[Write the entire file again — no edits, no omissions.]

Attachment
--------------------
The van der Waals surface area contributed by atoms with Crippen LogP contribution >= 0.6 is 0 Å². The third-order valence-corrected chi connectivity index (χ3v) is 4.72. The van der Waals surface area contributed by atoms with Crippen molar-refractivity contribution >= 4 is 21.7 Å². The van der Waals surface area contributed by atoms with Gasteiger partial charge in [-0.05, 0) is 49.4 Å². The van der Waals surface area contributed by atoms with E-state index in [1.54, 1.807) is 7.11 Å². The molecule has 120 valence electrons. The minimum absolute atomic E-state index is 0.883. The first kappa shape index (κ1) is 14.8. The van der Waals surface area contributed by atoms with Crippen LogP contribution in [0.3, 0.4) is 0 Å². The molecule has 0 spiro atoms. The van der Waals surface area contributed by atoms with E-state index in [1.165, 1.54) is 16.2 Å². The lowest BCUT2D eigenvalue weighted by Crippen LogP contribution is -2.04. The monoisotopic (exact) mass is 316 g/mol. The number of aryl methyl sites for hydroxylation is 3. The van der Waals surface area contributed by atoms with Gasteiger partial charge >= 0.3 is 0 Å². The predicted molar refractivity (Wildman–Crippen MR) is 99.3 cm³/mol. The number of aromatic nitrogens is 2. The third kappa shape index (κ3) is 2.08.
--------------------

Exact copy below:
The van der Waals surface area contributed by atoms with Crippen LogP contribution >= 0.6 is 0 Å². The third-order valence-corrected chi connectivity index (χ3v) is 4.72. The van der Waals surface area contributed by atoms with Crippen molar-refractivity contribution >= 4 is 21.7 Å². The van der Waals surface area contributed by atoms with Gasteiger partial charge in [-0.05, 0) is 49.4 Å². The van der Waals surface area contributed by atoms with E-state index in [1.54, 1.807) is 7.11 Å². The molecule has 120 valence electrons. The minimum absolute atomic E-state index is 0.883. The first kappa shape index (κ1) is 14.8. The van der Waals surface area contributed by atoms with Crippen LogP contribution in [0.3, 0.4) is 0 Å². The molecule has 0 spiro atoms. The van der Waals surface area contributed by atoms with E-state index in [1.165, 1.54) is 16.2 Å². The lowest BCUT2D eigenvalue weighted by Crippen LogP contribution is -2.04. The monoisotopic (exact) mass is 316 g/mol. The number of aryl methyl sites for hydroxylation is 3. The van der Waals surface area contributed by atoms with Gasteiger partial charge >= 0.3 is 0 Å². The predicted molar refractivity (Wildman–Crippen MR) is 99.3 cm³/mol. The number of aromatic nitrogens is 2. The third kappa shape index (κ3) is 2.08.